The reason for confusion lies in the simple fact of misinformation, a lack of education in simple microbiology.

This is fueled by the media’s reporting without fact checking or educating.

A great example of misinformation and resulting panic was in the story that spread like wild fire this past June 2013. That story arose from a disgruntled ex-shelter worker in Miami FL reporting to the media that they had “an outbreak of MRSA virus”. This story that was reported by local media then went national was a great example of misinformation especially the confusion regarding “virus” isolation.

(I can feel you all sighing and nodding your heads in this, our constant struggle to educate the public on the difference between bacteria and virus).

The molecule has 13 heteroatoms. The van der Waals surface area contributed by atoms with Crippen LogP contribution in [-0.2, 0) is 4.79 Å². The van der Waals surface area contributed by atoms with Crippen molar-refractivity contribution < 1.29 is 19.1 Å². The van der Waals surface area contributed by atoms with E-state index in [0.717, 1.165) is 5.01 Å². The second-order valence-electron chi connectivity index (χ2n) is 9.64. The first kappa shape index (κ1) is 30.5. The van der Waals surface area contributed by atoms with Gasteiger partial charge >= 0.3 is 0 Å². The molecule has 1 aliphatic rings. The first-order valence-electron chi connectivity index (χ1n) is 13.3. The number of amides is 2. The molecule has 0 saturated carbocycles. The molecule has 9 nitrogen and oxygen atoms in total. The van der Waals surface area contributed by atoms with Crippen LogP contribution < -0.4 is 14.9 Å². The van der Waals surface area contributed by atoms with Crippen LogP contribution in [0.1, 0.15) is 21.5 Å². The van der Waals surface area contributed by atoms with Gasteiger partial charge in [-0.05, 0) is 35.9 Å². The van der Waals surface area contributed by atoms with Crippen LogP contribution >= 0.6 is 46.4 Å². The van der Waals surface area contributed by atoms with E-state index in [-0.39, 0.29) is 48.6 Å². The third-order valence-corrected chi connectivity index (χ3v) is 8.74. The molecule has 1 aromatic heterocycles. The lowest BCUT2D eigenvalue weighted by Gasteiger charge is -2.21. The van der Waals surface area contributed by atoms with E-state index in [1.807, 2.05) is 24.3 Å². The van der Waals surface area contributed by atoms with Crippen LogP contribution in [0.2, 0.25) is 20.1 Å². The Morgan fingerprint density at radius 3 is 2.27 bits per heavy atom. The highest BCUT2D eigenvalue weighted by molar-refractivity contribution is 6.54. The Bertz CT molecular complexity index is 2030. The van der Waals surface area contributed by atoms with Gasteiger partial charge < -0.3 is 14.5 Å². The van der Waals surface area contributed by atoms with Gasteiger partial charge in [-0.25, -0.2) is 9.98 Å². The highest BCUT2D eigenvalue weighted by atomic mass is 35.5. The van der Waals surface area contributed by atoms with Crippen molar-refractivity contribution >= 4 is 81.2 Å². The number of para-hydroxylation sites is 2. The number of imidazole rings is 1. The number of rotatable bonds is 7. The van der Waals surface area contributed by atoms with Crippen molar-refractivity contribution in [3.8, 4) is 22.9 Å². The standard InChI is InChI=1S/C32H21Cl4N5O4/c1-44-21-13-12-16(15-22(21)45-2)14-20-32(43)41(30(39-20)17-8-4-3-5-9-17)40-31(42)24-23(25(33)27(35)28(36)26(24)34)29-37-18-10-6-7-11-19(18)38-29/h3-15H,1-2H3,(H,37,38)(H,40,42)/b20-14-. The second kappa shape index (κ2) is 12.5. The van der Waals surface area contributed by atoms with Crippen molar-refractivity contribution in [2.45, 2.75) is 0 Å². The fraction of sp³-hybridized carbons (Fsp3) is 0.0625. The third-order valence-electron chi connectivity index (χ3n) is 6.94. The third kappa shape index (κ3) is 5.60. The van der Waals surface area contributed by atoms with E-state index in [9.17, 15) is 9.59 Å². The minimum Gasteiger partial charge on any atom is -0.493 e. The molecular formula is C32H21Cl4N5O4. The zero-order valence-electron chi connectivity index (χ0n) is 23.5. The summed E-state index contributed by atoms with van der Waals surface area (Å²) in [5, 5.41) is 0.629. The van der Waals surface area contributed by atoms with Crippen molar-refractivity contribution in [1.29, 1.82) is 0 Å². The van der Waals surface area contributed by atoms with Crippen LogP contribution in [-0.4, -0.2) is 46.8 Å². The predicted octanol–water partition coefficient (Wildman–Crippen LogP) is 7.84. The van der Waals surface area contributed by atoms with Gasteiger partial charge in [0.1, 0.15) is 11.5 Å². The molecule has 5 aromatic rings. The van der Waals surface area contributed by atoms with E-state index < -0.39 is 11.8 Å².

What was especially sad were that the quotes by a veterinarian and director were equally confusing to say the least and the resulting stories that emerged were egregiously inaccurate.

The story originated from the disgruntled ex-employee and was blown up by an overly aggressive reporter who did not take the time to research the issue himself, educate himself on the facts underlying the story- instead he did what so many do today- run with the sensational- Facts be damned!

(No there was no MRSA, yes there was a disgruntled ex-employee, yes the director and veterinarian panicked when approached by the media and no the news station Never clarified but simply allowed misinformation to spew.)

This media circus was a great example of why it is critical to educate- of course we begin with our staff and they in turn help us to educate our clients.

The critical area of discussion should begin with a review of the difference between species of bacteria, the simple biology of antibiotic susceptibility and resistance and the fact that most people (and animals) are totally unaffected by MRS of any species.